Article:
Car running on whisky makes its first ever test drive

The car ran on a fuel known as biobutanol which is made from whisky residue

 

A whisky-fuelled car has successfully completed a world’s first test drive in Scotland.

The car was run on a biofuel made from whisky residue and known as biobutanol. The fuel has been designed as a replacement for petrol and diesel, plus the vehicle doesn’t need to have the engine modified to run such fuel.

The whisky based fuel is made from barley kernels known as ‘draff’ and pot ale, which is a yeasty liquid left after the fermentation process.

The car ran on a fuel known as biobutanol which is made from whisky residue

Car running on whisky makes its first ever test drive © Copyright Brian D Osborne and licensed for reuse under this Creative Commons Licence.

 

According to a reporter from BBC Scotland who sat in on the first ever whisky-fuelled car journey, the ride felt smooth and no different to a journey in which the car was running on petrol or diesel.

Whilst major car manufacturers are going down the electric vehicle route, inventors of biobutanol believe this could be an alternative, powering a vehicle without having to modify the engine.

Celtic Renewables Ltd from Edinburgh Napier University are the spinout company behind the creation, who worked alongside Tullibardine Distillery in Perthshire on the enterprise.

Nearly 750,000 tonnes of draff and two billion litres of pot ale are made by malt whisky businesses in Scotland each year.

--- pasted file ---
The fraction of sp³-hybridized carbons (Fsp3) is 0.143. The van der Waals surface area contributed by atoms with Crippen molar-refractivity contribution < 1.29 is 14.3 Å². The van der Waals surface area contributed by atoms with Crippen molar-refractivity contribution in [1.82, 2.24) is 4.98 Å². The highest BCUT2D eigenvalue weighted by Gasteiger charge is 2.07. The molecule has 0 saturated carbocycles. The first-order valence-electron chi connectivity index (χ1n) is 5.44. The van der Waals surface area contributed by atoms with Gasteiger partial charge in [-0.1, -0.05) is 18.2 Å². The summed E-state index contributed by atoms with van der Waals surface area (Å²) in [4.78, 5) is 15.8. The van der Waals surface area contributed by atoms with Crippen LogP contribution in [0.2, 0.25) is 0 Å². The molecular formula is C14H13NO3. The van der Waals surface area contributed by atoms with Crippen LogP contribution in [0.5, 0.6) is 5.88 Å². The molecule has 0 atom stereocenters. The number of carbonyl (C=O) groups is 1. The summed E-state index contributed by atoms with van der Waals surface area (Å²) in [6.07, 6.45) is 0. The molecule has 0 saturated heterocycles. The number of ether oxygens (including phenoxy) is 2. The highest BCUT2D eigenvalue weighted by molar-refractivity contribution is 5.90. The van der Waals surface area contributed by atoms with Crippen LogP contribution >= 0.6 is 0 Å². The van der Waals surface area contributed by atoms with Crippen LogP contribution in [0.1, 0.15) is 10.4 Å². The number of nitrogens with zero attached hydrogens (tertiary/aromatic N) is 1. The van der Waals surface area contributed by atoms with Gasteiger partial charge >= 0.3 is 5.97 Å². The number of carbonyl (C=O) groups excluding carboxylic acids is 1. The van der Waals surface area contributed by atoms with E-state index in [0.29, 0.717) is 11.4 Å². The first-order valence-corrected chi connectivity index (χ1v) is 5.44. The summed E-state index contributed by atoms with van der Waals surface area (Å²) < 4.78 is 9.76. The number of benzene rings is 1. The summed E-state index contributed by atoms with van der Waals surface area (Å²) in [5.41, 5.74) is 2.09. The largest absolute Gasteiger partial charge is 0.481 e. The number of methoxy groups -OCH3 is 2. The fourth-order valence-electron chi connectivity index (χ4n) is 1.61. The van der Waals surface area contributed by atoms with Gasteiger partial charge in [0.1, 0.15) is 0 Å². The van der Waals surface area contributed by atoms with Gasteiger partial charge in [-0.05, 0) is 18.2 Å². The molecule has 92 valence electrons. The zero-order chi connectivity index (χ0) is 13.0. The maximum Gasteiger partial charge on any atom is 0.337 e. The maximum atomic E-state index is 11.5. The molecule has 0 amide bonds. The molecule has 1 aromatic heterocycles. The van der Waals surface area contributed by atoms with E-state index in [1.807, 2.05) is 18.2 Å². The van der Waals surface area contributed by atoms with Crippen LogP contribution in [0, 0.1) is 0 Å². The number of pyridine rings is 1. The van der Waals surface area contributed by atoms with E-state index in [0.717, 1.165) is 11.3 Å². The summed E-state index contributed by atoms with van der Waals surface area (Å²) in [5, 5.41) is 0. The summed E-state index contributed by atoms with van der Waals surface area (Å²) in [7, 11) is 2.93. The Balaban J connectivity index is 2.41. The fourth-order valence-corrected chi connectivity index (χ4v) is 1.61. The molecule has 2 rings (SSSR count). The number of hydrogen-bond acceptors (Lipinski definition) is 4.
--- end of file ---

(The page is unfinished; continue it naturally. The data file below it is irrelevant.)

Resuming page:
Professor Martin Tangney, founder and president of Celtic Renewables Ltd, said the residue has no value at all for the whisky industry.

“What we developed was a process to combine the liquid with the solid, and used an entirely different traditional fermentation process called ABE, and it makes the chemical called biobutanol,” said Mr Tangney.

He also said it was a direct replacement right now for petrol and this was the first time a car has ever successfully driven with a biofuel made from whisky residue.

The successful test drive was rightfully carried out in Scotland, famous the world over for its whisky production as well as being an authority on renewable energy.

Celtic Renewables, who are based in Edinburgh, received a £9million grant from the Government to build a commercial demonstrator plant in Grangemouth, near Falkirk. The plant should be fully operational by the year 2019.

The company are certain their whisky biofuel has huge global potential and could establish an industry worth £100million in Scotland. Other countries who produce whisky such as India, Japan and the US, will also be targeted by the company.

 

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